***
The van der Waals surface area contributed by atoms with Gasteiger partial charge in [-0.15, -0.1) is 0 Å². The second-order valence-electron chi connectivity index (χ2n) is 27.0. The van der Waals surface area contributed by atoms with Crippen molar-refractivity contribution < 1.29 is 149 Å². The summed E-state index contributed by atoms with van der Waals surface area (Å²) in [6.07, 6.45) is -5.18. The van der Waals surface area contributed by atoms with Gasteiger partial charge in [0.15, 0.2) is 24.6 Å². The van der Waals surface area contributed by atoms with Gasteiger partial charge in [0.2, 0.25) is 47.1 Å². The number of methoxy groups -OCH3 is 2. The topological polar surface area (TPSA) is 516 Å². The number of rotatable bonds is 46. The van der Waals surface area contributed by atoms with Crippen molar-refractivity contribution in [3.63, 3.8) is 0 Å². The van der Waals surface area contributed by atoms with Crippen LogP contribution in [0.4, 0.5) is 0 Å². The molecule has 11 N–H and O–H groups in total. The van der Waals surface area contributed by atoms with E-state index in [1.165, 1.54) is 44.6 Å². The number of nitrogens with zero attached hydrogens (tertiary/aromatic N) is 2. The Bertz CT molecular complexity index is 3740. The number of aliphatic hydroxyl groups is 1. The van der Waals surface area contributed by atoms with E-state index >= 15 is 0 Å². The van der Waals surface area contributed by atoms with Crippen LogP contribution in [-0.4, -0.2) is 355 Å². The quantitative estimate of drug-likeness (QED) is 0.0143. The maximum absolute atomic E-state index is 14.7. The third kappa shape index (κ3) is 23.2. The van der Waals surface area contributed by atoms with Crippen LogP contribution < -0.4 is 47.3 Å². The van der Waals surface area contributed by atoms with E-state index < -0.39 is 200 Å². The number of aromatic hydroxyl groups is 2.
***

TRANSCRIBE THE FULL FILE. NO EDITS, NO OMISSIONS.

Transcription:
The van der Waals surface area contributed by atoms with Gasteiger partial charge in [-0.15, -0.1) is 0 Å². The second-order valence-electron chi connectivity index (χ2n) is 27.0. The van der Waals surface area contributed by atoms with Crippen molar-refractivity contribution < 1.29 is 149 Å². The summed E-state index contributed by atoms with van der Waals surface area (Å²) in [6.07, 6.45) is -5.18. The van der Waals surface area contributed by atoms with Gasteiger partial charge in [0.15, 0.2) is 24.6 Å². The van der Waals surface area contributed by atoms with Gasteiger partial charge in [0.2, 0.25) is 47.1 Å². The number of methoxy groups -OCH3 is 2. The topological polar surface area (TPSA) is 516 Å². The number of rotatable bonds is 46. The van der Waals surface area contributed by atoms with Crippen molar-refractivity contribution in [3.63, 3.8) is 0 Å². The van der Waals surface area contributed by atoms with Crippen LogP contribution in [0.4, 0.5) is 0 Å². The molecule has 11 N–H and O–H groups in total. The van der Waals surface area contributed by atoms with E-state index in [1.165, 1.54) is 44.6 Å². The number of nitrogens with zero attached hydrogens (tertiary/aromatic N) is 2. The Bertz CT molecular complexity index is 3740. The number of aliphatic hydroxyl groups is 1. The van der Waals surface area contributed by atoms with E-state index >= 15 is 0 Å². The van der Waals surface area contributed by atoms with Crippen LogP contribution in [-0.4, -0.2) is 355 Å². The quantitative estimate of drug-likeness (QED) is 0.0143. The maximum absolute atomic E-state index is 14.7. The third kappa shape index (κ3) is 23.2. The van der Waals surface area contributed by atoms with Crippen LogP contribution < -0.4 is 47.3 Å². The van der Waals surface area contributed by atoms with E-state index < -0.39 is 200 Å². The number of aromatic hydroxyl groups is 2.